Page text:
NNBW: The recession brought on a lot of challenges in the local banking industry, and a lot of smaller banks were shut down. How was First Indendent Bank able to weather the storm of the recession, and what challenges did those times present for you personally?
Hix: They key to a bank’s success during those troubled times was profitability and a strong capital position. We were fortunate that during the First Independent years that the bank was very well capitalized, and with the acquisition by Western Alliance Bank, the capitalization grew even more. We have continued to remain profitable, and when banks are profitable they continue to grow their capital. On the personal side, the challenge was having to deal with customers struggling through those times and having hard discussions about their income statement and trying to help them figure out a way to help them pay back their loan.
NNBW: Tell us about your dream job. Why aren’t you working it?
Hix: It would definitely be teaching. Talking about the bank to customers, I have always felt like I was educating folks. I’m learning, and they are learning. The teaching profession is very appealing to me — my wife is a teacher and a lot of our friends are teachers.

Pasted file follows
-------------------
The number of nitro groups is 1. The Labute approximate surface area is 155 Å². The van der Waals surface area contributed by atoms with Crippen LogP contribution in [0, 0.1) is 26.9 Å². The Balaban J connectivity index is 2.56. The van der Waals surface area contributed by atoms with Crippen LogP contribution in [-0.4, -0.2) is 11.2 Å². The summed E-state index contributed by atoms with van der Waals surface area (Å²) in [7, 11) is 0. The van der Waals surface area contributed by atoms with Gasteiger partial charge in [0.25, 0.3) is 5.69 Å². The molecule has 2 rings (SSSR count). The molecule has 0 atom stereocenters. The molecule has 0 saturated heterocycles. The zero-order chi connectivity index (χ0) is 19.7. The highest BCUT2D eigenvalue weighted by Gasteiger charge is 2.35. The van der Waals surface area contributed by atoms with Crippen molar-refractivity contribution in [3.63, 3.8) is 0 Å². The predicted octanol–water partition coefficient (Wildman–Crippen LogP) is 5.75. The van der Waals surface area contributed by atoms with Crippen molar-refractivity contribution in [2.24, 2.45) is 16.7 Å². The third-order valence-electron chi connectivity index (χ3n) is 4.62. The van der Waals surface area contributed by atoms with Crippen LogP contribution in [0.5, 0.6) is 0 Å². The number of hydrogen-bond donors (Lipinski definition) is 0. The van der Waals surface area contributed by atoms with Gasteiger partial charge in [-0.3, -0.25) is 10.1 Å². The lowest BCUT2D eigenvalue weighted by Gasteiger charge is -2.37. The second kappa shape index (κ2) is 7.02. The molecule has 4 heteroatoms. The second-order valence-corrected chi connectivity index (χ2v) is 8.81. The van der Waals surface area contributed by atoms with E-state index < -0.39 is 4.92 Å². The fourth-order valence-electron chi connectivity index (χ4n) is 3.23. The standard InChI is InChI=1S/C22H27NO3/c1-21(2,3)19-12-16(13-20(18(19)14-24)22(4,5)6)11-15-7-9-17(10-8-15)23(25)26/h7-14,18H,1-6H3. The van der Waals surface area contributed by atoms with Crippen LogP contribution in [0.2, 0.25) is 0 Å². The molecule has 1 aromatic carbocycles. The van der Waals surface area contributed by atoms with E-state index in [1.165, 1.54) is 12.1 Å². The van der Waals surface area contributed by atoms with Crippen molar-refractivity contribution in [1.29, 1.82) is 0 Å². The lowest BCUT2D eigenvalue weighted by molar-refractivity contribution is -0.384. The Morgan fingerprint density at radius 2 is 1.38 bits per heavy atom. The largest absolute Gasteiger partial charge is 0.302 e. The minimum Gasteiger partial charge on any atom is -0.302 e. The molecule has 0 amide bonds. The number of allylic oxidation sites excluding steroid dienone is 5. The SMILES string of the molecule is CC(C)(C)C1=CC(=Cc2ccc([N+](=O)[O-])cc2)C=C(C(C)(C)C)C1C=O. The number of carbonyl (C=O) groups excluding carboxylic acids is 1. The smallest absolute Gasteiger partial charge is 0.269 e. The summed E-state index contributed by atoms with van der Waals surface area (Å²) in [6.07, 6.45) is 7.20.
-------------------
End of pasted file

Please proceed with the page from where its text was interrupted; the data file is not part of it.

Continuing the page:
NNBW: Have any advice for someone who wants to enter your profession?
Hix: Having a good, strong college education is key. The thing with banking, when you come into it you have to pay your dues and be willing to work at a low-paying position. But you need to learn everything you can within that position and outside of that position. It takes time to move up in the industry, and you have to be patient.
NNBW: What do you like most about your job?
Hix: Meeting and helping customers with their professional goals and building those strong relationships.
NNBW: What was your first job?
Hix: Outside of being a paperboy, I worked as a busboy at Marie Callenders.
NNBW: What are your favorite hobbies or pastimes? How do you spend your time away from work?
Hix: It’s usually golfing — the bank has a membership at Hidden Valley.
NNBW: What did you dream of becoming when you were a kid?
Hix: A journalist. My declared major as a freshman was journalism, but I got involved in banking and that was something where I thought I could really build a career, so I changed my major to finance.
NNBW: What’s your idea of the perfect vacation?
Hix: Golfing in Hawaii. And spending time with my family.
NNBW: Why did you choose a career in northern Nevada? What do you like most about working/living here?
Hix: I grew up here. My dad was in the gaming industry. My dad passed, but my mom still lives here. In the banking industry, you can take your profession to other areas, but the family and the community and that environment made me want to stay here. My parents lived here, my wife’s parents live here, and that made me want to stay. It’s those ties to the community.
To suggest a candidate for NNBW’s weekly question and answer column, look at our editorial calendar (http://apps.nnbw.com/utils/pdfs/9683736R.pdf) and contact reporter Rob Sabo at firstname.lastname@example.org or call 775-850-2146.